This is a collection of impossible crime stories, locked rooms and so forth, drawn from the golden days of detective fiction. There’s a non Holmes story by Arthur Conan Doyle, a Carnacki tale by William Hope Hodgson, and others by Margery Allingham, Sapper McNeile, Sax Rohmer, R. Austin Freeman, Dorothy Sayers, G.K.Chesterton, and others. I had only encountered four of them before. As always with this editor’s collections, there are no bad stories. I did manage to guess a few of the solutions in advance, probably because I’ve read so many that I know what to look for. This is well over three hundred pages of good fiction and well worth the price. 12/24/17

13 Steps Down by Ruth Rendell, Crown, 2004 

A man who is quietly stalking a professional model is also obsessed with a serial killer who died fifty years earlier. His landlady has cut herself off from the outside world for the same period of time because she was frustrated in love, but has recently decided to track down the man she admired. When the man commits a murder, his two obsessions overlap. Things proceed logically from there and the protagonist eventually attempts to murder his landlady, who knows too much, but unbeknownst to him, she is already dead. This leads in due course to his arrest, a rather lowkey but inevitable ending.12/24/17

Mist on the Saltings by Henry Wade, Perennial, 1985 (originally published in 1933)

This is generally considered Wade’s best novel. A frustrated artist and his wife are eking out a simple life in a remote village. The wife succumbs to the enticements of a charming but unprincipled writer who lives in the area and who turns up dead, suffocated in the mud near his house. The first impression is that he got lost in the fog and fell in, but there are suggestions of other explanations. He had just drawn out a large amount of cash and a local fisherman has recently had his finances improved. Another man disappears for three weeks without explanation. And of course the angry artist has an excellent motive and ample opportunity. There is not a great deal of evidence except circumstantial, and there is a nicely done reversal that seems to clear the guilty party. Very well done characterization and local color. 12/22/17

The Nameless Ones by Lesley Egan, Doubleday, 1967

An undistinguished addition to the Vic Varallo series that feels more like a reworked Maddox story such as she wrote as Elizabeth Linington. No central case to focus on, solutions through coincidences, one mild twist to a murder case, and nothing at all memorable. Her characters even repeat lines of dialogue from previous books and stumble into rather than figure out the solutions. 12/22/17

Dominic by Mark Pryor, Seventh Street, 2017, $15.95, ISBN 978-1-63388-365-9

I have a secret fondness for stories told from the point of view of insane or psychopathic personalities. This one has two of them. The first is the title character, who once got away with murder, although his girlfriend - also a psychopath - and her brother know the truth. When a detective decides to look into the old case, Dominic is not really concerned that he will be found out, but the girlfriend decides that it might be safer if the detective should die, and she persists in her plans even when Dominic tells her it would be better just to ignore her. But the situation changes when the desirability of another death for personal and financial reasons becomes appealing and Dominic thinks he just might be able to solve both of his problems with a single act. So he sets a convoluted plan into emotion that even his girlfriend does not know about, although it will eventually have a dramatic and unexpected effect on her life. A nice change of pace for this author. 12/21/17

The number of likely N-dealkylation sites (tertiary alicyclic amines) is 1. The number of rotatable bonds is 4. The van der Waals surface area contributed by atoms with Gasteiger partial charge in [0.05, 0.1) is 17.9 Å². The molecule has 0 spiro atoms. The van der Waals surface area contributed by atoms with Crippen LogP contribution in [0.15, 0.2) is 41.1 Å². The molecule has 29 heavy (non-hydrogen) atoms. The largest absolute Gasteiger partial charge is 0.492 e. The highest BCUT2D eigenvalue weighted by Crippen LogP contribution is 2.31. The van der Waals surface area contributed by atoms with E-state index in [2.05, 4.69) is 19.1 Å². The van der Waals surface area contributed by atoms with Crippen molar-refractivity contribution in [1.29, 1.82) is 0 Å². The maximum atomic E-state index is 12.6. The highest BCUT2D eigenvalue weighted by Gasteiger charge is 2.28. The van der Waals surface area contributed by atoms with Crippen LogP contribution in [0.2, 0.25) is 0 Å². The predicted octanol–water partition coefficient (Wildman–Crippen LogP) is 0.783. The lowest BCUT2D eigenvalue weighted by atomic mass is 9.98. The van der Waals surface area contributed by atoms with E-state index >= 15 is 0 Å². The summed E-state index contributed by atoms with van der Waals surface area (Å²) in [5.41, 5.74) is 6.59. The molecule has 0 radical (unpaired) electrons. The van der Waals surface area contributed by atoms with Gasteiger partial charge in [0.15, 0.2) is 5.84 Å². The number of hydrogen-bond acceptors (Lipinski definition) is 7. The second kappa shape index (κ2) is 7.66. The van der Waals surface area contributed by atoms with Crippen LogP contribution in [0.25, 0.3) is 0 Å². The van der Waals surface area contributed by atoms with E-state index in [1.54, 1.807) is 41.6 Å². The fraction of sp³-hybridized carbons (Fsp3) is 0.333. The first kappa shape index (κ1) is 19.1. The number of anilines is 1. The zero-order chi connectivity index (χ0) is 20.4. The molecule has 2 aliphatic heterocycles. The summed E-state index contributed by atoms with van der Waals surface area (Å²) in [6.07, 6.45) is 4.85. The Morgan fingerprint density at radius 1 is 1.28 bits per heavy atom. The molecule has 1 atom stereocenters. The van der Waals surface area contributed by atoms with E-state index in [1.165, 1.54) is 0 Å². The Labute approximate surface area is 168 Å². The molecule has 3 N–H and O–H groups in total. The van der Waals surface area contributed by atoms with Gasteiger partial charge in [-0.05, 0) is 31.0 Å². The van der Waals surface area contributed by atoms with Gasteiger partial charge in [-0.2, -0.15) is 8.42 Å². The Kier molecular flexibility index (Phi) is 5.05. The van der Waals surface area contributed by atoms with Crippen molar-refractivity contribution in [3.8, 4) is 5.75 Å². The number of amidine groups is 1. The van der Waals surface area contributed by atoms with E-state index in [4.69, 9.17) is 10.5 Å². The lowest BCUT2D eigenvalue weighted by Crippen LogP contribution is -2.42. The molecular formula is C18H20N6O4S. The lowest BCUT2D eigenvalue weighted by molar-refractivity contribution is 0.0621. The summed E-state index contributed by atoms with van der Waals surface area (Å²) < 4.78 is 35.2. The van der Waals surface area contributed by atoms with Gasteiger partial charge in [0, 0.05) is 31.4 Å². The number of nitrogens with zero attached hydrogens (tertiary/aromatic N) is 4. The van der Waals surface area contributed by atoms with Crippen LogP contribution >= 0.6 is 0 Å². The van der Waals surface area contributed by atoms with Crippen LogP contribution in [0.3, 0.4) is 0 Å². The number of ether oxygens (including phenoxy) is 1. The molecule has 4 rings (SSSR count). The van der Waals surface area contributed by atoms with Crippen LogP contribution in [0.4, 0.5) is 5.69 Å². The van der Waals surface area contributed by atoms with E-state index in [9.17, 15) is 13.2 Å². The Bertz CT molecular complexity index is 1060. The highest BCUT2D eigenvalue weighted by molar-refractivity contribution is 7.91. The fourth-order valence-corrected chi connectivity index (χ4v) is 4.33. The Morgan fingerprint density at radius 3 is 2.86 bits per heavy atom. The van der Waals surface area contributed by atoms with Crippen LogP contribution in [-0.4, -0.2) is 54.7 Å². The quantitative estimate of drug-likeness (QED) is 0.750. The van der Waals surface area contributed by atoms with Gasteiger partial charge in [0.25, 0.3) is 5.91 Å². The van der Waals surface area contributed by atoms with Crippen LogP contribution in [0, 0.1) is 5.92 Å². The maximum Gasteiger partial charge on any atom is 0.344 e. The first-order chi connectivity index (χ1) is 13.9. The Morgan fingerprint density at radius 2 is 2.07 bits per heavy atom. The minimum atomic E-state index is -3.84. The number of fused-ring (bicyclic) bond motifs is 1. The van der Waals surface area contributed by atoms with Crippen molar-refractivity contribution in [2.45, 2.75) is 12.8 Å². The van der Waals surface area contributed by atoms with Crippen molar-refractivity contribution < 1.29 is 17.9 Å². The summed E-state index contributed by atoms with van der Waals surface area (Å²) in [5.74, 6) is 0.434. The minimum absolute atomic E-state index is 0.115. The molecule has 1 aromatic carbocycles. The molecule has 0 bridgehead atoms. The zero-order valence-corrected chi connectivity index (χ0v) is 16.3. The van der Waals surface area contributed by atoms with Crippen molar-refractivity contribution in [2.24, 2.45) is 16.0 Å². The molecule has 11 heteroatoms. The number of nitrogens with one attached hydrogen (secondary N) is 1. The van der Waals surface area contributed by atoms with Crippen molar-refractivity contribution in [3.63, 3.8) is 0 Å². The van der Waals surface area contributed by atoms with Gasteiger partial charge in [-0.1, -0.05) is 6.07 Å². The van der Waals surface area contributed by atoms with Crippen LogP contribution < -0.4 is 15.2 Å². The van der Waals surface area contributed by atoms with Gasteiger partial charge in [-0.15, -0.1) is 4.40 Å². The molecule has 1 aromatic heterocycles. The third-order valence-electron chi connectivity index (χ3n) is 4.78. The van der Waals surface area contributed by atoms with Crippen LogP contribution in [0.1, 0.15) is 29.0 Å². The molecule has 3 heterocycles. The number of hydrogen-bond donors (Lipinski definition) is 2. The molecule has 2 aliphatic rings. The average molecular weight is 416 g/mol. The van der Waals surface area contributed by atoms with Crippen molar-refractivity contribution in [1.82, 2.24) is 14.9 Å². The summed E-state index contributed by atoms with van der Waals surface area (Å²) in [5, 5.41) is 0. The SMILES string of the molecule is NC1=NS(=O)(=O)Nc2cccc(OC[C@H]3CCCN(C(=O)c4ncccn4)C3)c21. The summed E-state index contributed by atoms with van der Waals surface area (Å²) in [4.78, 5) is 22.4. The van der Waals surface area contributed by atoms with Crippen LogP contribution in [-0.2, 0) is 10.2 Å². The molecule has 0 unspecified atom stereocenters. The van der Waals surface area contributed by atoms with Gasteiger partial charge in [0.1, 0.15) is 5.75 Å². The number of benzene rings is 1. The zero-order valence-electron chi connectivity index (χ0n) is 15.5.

Detective's Due by Lesley Egan, Doubleday, 1965  v733 

This is a pretty routine grouping of cases including the abduction and rape of a very young girl and the brutal murder of an elderly couple in their home. Vic Varallo and his fellow officers go through the usual steps of a police procedural, but the solution actually results from luck and a series of convenient coincidences. Okay but below her usual standards. 12/20/17

Some Avenger Rise! by Lesley Egan, Popular Library, 1966 V730 

Without doubt, this is the weakest book I've yet read by Linington/Egan. His detective friend is framed so that it looks like he took a bribe to suppress evidence. At least four people have been bribed themselves to testify that he was involved with a loose woman and spent large sums of money. Falkenstein and the detective go around physically threatening the witnesses – which would have gotten them disbarred and fired respectively – and eventually uncover an insane man with a long standing grudge against the detective. 12/20/17

The Rottweiler by Ruth Rendell, Vintage 2003 

An uncharacteristic serial killer novel from this author. A woman running an antique shop rents rooms on the other floors to a number of unusual characters. What she doesn't know is that one of her tenants is the mysterious serial killer known as the Rottweiler because of false reports that he bites his victims. The killer kept souvenirs of his victims, but now they are showing up in her shop. Basically a good story, but the police are unusually dimwitted, as is the killer, and a search of the building fails to turn up some of the other souvenirs, which are in fact in one of the rooms. There's a fairly good ending and, surprisingly, some funny scenes. 12/19/17